An Australian company has described the epic task of cleaning the windows of the world's biggest skyscraper in Dubai, using squeegees, buckets and 3 million US dollars of high-tech equipment.
Dale Harding, general manager of Cox Gomyl, said the firm designed and installed the Burj Khalifa's unique window-cleaning carousels which were in action ahead of its official opening this week.
Twelve machines weighing 13 tonnes carry up to 36 cleaners, who use ordinary soapy water to wash down the Burj's 24,830 reflective windows in a process that takes three months, top to bottom.
"It's the same as an average shop front cleaner would use - there's nothing complex about it at all," he told AFP Tuesday.
The cleaners stand on the specially designed machines, which emerge from cavities in the skyscraper and track along rails skirting its curved towers.
He said the company had been working overtime to get the 828-metre (2,717-foot) building gleaming for Monday's extravagant opening ceremony.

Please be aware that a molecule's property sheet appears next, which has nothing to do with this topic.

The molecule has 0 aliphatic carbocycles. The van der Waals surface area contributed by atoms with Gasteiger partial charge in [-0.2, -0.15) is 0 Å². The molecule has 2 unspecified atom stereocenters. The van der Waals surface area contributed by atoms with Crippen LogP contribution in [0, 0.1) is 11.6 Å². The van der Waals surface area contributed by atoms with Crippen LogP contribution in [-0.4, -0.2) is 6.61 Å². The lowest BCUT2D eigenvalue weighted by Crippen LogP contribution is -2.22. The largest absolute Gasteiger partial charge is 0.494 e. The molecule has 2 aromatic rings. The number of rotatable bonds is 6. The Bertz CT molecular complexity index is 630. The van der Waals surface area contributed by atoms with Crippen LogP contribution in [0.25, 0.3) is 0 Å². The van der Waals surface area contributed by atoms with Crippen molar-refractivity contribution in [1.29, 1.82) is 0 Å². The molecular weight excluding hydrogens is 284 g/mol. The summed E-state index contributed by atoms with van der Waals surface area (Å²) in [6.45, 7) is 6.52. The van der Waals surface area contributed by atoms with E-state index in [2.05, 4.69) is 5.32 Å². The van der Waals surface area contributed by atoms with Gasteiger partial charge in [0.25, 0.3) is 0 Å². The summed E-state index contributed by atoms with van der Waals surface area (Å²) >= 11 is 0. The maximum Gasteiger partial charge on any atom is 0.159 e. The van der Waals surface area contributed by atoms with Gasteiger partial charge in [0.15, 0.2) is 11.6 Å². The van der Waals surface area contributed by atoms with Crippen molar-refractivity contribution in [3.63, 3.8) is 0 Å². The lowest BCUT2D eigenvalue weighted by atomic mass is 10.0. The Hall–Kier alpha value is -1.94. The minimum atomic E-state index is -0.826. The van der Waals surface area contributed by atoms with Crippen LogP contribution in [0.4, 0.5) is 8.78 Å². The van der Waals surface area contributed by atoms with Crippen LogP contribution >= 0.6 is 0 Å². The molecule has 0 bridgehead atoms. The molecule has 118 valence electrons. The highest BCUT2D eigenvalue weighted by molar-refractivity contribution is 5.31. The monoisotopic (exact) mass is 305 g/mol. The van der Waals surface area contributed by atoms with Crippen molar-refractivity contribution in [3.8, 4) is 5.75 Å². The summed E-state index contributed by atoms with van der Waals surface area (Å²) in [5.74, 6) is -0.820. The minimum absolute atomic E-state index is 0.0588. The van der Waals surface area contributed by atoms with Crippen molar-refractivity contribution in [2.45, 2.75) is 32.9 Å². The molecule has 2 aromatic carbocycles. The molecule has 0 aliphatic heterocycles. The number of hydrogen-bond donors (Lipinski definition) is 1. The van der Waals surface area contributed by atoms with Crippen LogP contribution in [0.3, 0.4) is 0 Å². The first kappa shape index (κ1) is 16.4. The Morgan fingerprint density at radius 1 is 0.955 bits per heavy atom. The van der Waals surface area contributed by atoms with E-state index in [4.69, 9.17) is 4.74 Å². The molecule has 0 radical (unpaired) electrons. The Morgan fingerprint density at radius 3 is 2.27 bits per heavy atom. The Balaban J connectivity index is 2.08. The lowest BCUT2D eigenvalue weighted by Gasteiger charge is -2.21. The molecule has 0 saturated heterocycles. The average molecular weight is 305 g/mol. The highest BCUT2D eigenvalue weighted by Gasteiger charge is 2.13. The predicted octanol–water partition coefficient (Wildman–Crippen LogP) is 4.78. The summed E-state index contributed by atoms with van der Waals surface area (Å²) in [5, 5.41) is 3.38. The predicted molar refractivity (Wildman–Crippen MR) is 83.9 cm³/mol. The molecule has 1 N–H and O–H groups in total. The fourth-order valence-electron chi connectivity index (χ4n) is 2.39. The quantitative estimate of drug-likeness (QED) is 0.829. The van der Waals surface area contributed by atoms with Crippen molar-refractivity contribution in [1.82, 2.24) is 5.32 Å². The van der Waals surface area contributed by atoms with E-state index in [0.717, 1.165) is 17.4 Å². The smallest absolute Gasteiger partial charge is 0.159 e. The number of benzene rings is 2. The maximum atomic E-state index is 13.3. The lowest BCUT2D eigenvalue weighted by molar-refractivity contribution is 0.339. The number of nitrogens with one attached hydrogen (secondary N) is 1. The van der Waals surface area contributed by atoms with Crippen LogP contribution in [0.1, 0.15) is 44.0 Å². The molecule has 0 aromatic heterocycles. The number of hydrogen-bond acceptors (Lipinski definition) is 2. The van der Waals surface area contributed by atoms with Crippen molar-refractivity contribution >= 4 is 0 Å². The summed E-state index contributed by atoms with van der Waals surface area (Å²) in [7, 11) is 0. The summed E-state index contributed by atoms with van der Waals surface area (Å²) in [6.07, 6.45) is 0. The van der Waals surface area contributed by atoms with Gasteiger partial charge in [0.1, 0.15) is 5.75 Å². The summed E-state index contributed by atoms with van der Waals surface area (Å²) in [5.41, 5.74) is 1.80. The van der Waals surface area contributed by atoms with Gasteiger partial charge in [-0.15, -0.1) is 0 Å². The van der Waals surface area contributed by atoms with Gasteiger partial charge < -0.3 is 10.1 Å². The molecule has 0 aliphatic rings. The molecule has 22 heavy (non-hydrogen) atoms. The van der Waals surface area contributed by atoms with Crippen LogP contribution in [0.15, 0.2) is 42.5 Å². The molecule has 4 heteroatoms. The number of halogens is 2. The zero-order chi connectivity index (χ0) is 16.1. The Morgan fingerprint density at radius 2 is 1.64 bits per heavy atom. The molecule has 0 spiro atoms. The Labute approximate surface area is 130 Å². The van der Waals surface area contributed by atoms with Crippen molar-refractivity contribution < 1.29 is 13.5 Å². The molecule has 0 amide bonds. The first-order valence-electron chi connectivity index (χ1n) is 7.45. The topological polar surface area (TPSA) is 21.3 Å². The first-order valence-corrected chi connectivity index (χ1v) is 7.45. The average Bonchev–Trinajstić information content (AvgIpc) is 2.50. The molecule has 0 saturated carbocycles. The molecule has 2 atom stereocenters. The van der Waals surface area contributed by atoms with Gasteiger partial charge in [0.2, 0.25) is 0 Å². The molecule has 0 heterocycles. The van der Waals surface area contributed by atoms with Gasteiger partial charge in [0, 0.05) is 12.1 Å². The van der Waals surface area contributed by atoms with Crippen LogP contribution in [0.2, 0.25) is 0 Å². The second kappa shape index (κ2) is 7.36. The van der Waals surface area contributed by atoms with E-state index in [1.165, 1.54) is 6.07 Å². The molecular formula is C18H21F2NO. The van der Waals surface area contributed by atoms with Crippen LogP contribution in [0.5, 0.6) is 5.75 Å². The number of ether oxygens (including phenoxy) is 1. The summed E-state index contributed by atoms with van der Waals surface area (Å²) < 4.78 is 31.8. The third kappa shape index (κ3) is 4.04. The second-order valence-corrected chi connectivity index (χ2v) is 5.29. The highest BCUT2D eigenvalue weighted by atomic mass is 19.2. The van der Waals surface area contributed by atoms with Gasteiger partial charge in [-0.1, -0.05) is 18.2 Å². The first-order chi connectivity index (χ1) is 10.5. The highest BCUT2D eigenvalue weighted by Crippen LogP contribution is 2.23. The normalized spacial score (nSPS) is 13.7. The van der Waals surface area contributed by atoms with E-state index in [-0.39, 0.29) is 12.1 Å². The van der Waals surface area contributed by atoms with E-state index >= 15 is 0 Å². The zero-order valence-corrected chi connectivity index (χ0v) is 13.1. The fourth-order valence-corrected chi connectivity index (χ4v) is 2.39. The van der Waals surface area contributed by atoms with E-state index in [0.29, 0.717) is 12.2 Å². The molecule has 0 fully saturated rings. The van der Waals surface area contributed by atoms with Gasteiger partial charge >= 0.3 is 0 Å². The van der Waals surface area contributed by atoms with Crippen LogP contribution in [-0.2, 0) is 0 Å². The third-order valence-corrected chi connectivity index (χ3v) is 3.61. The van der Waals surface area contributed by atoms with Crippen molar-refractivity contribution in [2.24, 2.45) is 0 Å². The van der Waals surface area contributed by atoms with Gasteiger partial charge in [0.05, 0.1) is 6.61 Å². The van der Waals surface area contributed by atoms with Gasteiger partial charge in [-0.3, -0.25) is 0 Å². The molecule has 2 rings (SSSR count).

"It's an enormous challenge. The architects had some fairly high expectations," Harding said.
"It's an iconic building with high exposure. They wanted it as clean as possible, particularly for the opening. There have been some fairly tight deadlines over the past few months."
He said the Burj, which towers over the Dubai desert, has 120,000 square metres of glass (1,292,500 square feet) and 45,000 square metres of aluminium and stainless steel panels.
"It's an incredible construction. People are focusing on the height of the building but the sheer size of it, the footprint, is huge. It's really 10-15 conventional buildings," Harding said.